By Brian Friel
July 23, firstname.lastname@example.org
Federal whistleblowers who reveal classified information to members of Congress without going through their superiors would be protected under a Senate-passed provision of the 1998 intelligence authorization act.
Under the provision, the president would be required to inform federal employees and contractors that disclosing information about executive branch law-breaking, lying, mismanagement, waste and abuse to Congress "is not prohibited by law, executive order or regulation or otherwise contrary to public policy." The provision would protect federal employees who disclose information to Congress from reprisal.
The White House has threatened to veto the authorization act, saying the disclosure provision would "unconstitutionally infringe upon the president's constitutional authority."
"Congress may not vest lower-ranking personnel in the executive branch with a 'right' to furnish national security or other privileged information to a member of Congress without receiving official authorization to do so," the administration contends.
The struggle over how much information the executive branch should be required to share with Congress has a long history. In 1912 Congress passed the Lloyd La Follette Act, which states that "the right of employees . . . to furnish information to either House of Congress, or to a committee or Member thereof, may not be interfered with or denied." The act was passed after the Theodore Roosevelt and Taft administrations prohibited federal employees from communicating with Congress without authorization from their superiors.
Now, though, the Justice Department is arguing that Congress does not have a constitutional right to obtain information from civil servants through unauthorized disclosures. Based on its analysis of disclosure laws and its stance on separation of powers, Justice argues that Congress cannot vest "in executive branch employees a right to provide classified information to members of Congress without official authorization."
Two recent cases led the Senate to add the disclosure provision to the intelligence authorization bill and a similar provision to the defense authorization bill.
Richard Barlow, a former CIA analyst, was fired eight years ago for telling his superiors he wanted to inform members of Congress that they had been misled into believing that Pakistan had no nuclear weapons. Though Barlow did not disclose the information, he was fired because his boss believed Barlow would eventually contact Congress, the New York Times reported Sunday.
In another case, Richard Nuccio, a former senior official at the State Department, was stripped of his security clearance last year after he told then-Rep. Robert Torricelli, D-N.J., a member of the House intelligence committee, about CIA involvement in two murders in Guatemala.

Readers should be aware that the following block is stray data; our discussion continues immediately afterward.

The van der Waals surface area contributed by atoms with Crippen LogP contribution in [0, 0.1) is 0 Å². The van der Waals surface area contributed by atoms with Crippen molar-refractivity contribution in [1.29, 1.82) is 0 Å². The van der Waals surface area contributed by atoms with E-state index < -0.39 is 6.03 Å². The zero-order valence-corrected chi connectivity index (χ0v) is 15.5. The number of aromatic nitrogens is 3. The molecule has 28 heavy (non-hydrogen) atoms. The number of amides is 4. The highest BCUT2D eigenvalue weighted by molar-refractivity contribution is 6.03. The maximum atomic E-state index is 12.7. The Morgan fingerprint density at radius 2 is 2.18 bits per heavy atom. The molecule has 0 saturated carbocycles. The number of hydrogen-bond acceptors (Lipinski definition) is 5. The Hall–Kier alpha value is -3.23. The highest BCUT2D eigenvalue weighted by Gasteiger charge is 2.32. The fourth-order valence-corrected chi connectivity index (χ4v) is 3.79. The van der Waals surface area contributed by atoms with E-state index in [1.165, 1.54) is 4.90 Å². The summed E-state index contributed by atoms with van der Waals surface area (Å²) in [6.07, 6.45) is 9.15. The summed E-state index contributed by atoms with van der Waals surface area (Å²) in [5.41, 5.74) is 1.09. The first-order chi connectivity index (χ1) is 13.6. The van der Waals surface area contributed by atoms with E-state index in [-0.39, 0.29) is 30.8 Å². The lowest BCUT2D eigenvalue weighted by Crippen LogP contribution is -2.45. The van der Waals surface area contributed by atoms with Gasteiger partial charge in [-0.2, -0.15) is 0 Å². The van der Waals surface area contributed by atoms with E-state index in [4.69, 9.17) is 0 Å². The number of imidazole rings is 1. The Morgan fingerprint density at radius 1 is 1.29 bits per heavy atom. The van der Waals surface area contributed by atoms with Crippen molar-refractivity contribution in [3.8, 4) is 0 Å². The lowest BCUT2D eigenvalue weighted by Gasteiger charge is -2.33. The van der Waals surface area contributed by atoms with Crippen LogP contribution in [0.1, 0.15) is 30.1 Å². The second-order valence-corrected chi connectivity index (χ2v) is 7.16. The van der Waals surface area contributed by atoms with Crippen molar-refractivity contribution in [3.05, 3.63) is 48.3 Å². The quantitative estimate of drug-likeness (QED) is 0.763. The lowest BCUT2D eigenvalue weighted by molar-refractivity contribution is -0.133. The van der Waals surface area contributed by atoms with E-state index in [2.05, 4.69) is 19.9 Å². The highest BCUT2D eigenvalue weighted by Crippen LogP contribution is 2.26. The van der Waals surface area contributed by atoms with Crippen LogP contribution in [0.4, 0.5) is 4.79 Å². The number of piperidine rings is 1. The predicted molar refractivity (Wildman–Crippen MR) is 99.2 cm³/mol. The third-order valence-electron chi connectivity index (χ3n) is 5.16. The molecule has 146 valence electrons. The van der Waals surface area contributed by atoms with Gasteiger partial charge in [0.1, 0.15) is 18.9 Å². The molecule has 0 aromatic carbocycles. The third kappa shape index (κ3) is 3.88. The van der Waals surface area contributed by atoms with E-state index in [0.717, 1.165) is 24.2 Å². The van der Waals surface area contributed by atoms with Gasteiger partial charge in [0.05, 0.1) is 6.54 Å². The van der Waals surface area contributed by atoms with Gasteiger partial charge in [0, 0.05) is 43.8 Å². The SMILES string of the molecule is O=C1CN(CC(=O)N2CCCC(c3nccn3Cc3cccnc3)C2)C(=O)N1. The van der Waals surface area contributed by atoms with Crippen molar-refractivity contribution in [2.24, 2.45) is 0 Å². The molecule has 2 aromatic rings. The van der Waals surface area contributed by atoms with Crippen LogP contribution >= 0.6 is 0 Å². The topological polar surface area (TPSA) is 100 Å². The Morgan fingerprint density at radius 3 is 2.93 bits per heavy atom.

Torricelli is now a Senator. Nuccio quit in February and is now on Torricelli's staff. Nuccio said he is "reviewing his legal options," which may include a suit against the government.
The administration holds that current procedures for relaying classified information to Congress are sufficient.
Col. Gordon Bendick, a legislative affairs specialist at the National Security Council, said the congressional intention of rooting out fraud and abuse is good, but the provisions being considered unconstitutionally challenge presidential authority over classified information. "The fundamental issue is constitutionality--can the Congress divest the president of his constitutional authority?" Bendick said.
The administration's written policy says that "existing congressional oversight mechanisms, as well as inspector general statutes, have proven effective in bringing instances of illegality, fraud, waste and abuse to the attention of executive branch managers and congressional committees."
Duncan Levin, a public policy analyst for the Center for National Security Studies, a Washington-based civil liberties group, said Congress has a right to obtain classified information in order to carry out its oversight responsibilities.
"The veto threat sends a very chilling message to executive branch employees," Levin said.
Sen. Bob Kerrey, R-Neb., vice chairman of the Senate Intelligence Committee, echoed Levin's concerns last month.
"The committee is concerned about statements by the executive branch over the years that may have left federal workers with the understanding that their constitutional right to petition Congress does not apply when classified information is involved," Kerrey said. "This undermines Congress' ability to fulfill its constitutional responsibility and is particularly troubling when intelligence agencies are involved."
By Brian Friel
July 23, 1997